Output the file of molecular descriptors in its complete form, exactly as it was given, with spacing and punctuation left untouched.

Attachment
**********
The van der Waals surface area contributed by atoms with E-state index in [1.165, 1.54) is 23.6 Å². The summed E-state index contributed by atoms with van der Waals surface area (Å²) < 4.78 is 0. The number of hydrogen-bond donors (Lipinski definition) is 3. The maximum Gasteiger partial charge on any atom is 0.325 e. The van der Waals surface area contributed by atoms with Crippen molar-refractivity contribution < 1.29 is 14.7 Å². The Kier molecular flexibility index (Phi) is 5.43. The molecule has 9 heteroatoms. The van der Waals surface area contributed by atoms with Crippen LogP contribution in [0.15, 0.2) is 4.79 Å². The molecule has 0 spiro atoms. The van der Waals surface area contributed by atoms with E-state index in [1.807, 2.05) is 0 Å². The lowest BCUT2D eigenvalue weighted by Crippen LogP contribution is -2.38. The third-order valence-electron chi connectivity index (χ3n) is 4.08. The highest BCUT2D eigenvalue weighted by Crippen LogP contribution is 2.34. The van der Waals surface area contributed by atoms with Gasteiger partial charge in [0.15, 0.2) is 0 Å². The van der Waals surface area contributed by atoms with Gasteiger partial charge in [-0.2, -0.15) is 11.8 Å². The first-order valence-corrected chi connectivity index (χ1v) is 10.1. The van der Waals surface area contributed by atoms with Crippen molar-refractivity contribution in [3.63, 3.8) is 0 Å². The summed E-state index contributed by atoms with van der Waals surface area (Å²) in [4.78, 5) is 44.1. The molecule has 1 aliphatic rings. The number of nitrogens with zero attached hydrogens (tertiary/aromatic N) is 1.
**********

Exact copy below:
The van der Waals surface area contributed by atoms with E-state index in [1.165, 1.54) is 23.6 Å². The summed E-state index contributed by atoms with van der Waals surface area (Å²) < 4.78 is 0. The number of hydrogen-bond donors (Lipinski definition) is 3. The maximum Gasteiger partial charge on any atom is 0.325 e. The van der Waals surface area contributed by atoms with Crippen molar-refractivity contribution < 1.29 is 14.7 Å². The Kier molecular flexibility index (Phi) is 5.43. The molecule has 9 heteroatoms. The van der Waals surface area contributed by atoms with Crippen LogP contribution in [0.15, 0.2) is 4.79 Å². The molecule has 0 spiro atoms. The van der Waals surface area contributed by atoms with E-state index in [1.807, 2.05) is 0 Å². The lowest BCUT2D eigenvalue weighted by Crippen LogP contribution is -2.38. The third-order valence-electron chi connectivity index (χ3n) is 4.08. The highest BCUT2D eigenvalue weighted by Crippen LogP contribution is 2.34. The van der Waals surface area contributed by atoms with Gasteiger partial charge in [0.15, 0.2) is 0 Å². The van der Waals surface area contributed by atoms with Gasteiger partial charge in [-0.2, -0.15) is 11.8 Å². The first-order valence-corrected chi connectivity index (χ1v) is 10.1. The van der Waals surface area contributed by atoms with Crippen molar-refractivity contribution in [3.63, 3.8) is 0 Å². The summed E-state index contributed by atoms with van der Waals surface area (Å²) in [4.78, 5) is 44.1. The molecule has 1 aliphatic rings. The number of nitrogens with zero attached hydrogens (tertiary/aromatic N) is 1.